Saturday, May 15, from noon to 8 p.m. -- Enjoy nonstop live jazz at the Rose Bowl Stadium during Jazzy Jam 2010 to benefit local youth programs. $30 at the gate or $20 in advance. Children under 13 are free.

SAVE THE DATE: The Pasadena POPS free concert “Music Under the Stars” in front of Pasadena City Hall is the orchestra’s annual gift to the community. This year it’s on Saturday, May 22, at 7 p.m. Arrive as early as 5:30 p.m. to picnic or purchase dinner from gourmet food trucks; little ones will enjoy children’s activities provided by staff from Kidspace Children’s Museum. Bring a lawn chair or rent a chair for $3.

Thursday, May 6, 2010

Mystery History -- Solved

11:41 A.M. UPDATE: That Bellis is a sneaky one! I didn't realize until just now that she posted an 11:34 p.m. guess last night: "I like the idea of Jack Parsons, but I think this is the Dutch chemist Arie Haagen-Smit (not to be confused with Haagen-Dazs) in his lab at Caltech." So she wins the fabulous prize!

I scooped everybody this week, although Bellis posted her guess from a coincidental location!

In the photo above, Caltech Professor Arie Haagen-Smit is in a campus laboratory demonstrating how smog is formed by photochemical reactions of unburned hydrocarbons, nitrogen oxides and ozone.

Born in Utrecht in the Netherlands, this “father of air pollution control” is best known for finding a direct link between automobiles in Southern California and the heavy smog that plagued the region for decades.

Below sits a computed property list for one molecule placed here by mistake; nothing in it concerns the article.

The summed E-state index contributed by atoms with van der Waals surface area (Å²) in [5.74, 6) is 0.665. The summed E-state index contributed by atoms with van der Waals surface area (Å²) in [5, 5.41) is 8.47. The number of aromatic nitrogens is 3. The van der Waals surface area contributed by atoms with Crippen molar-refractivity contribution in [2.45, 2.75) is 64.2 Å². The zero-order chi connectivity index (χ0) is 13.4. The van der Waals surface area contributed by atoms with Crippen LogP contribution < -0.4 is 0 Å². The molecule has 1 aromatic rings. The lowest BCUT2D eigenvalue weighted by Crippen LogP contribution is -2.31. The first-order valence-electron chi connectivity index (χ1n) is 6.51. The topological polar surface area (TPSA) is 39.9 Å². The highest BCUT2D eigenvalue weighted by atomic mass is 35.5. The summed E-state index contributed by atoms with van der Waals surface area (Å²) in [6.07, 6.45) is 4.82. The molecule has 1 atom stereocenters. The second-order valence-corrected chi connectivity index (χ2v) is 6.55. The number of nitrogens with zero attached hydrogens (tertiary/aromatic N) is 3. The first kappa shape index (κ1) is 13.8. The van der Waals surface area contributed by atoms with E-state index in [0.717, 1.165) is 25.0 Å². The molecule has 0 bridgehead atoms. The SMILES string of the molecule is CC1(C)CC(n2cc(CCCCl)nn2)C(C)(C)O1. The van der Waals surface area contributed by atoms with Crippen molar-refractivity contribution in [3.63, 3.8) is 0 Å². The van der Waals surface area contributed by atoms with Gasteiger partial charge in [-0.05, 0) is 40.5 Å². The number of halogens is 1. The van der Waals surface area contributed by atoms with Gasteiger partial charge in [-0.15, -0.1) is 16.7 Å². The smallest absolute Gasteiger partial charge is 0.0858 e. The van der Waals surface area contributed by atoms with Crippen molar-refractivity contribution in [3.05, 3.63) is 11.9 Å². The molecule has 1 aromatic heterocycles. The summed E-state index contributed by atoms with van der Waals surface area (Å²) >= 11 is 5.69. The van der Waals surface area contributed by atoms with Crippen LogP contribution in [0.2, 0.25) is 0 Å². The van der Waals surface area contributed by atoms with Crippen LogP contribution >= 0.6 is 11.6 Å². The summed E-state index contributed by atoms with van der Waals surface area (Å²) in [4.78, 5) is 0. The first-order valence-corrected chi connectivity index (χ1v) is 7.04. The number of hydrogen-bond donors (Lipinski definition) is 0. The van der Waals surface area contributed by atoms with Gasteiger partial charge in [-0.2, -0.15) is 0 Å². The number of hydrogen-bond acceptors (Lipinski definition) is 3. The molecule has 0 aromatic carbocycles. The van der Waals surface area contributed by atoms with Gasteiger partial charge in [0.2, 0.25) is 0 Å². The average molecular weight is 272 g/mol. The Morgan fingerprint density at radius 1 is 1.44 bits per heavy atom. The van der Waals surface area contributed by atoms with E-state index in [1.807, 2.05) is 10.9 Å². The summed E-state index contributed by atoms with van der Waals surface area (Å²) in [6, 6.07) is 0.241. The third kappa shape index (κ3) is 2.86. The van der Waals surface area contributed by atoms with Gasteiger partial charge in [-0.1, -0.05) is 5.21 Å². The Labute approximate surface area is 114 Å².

Ironically, Dr. Haagen-Smit was a heavy smoker. He died of lung cancer in 1977 at the age of 76.

There’s a nice little tribute to him here by a Caltech biology professor who worked closely with him.

Every year the State of California Air Resources Board presents the Haagen-Smit Clean Air Awards in his memory.

Chip Jacobs has a smog blog.

And see a recent L.A. Times article here.

As you probably know, there’s always a direct tie-in to local Pasadena government on all of my Mystery History reveals. So where’s the City of Pasadena tie-in for this one, you ask?

Bike Week Pasadena is coming up in two weeks!

There will be activities at Pasadena Museum of History, Central Park and other locations.

One of the guiding principles of Pasadena’s General Plan states “Pasadena will be a city where people can circulate without cars.”

Not a bike rider? You can still leave your car behind a take a Pasadena ARTS Bus, the Metro Gold Line (or even a combination of the two), or put on your walking shoes and get going!

Many thanks to Caltech and the California Air Resources Board.

Wednesday, May 5, 2010

Jones Reservoir

If you haven't been to Hamilton Park, it's in the Upper Hastings Ranch area, generally bounded by Cartwright Street to the north, Sierra Madre Boulevard to the south, Pepperhill Road to the east and Crestview Drive to the west. The back side of the park is across the street from PazNaz.

If you have been to Hamilton Park, do you know it sits atop a reservoir? Yes, Jones Reservoir is doing its thing, with the help of our talented Pasadena Water and Power crews, below the surface.

Here's the pumping station:

Pasadena Water and Power has 12 active wells that feed natural groundwater into 18 reservoirs throughout the community that also receive some purchased water from Metropolitan Water District.

Jones Reservoir holds about 50 million gallons -- the largest capacity of all Pasadena's reservoirs (Lida Reservoir is the smallest). The blended water (natural groundwater and MWD water) is disinfected and then distributed to customers through a pipeline network of 478 miles of mains throughout the city.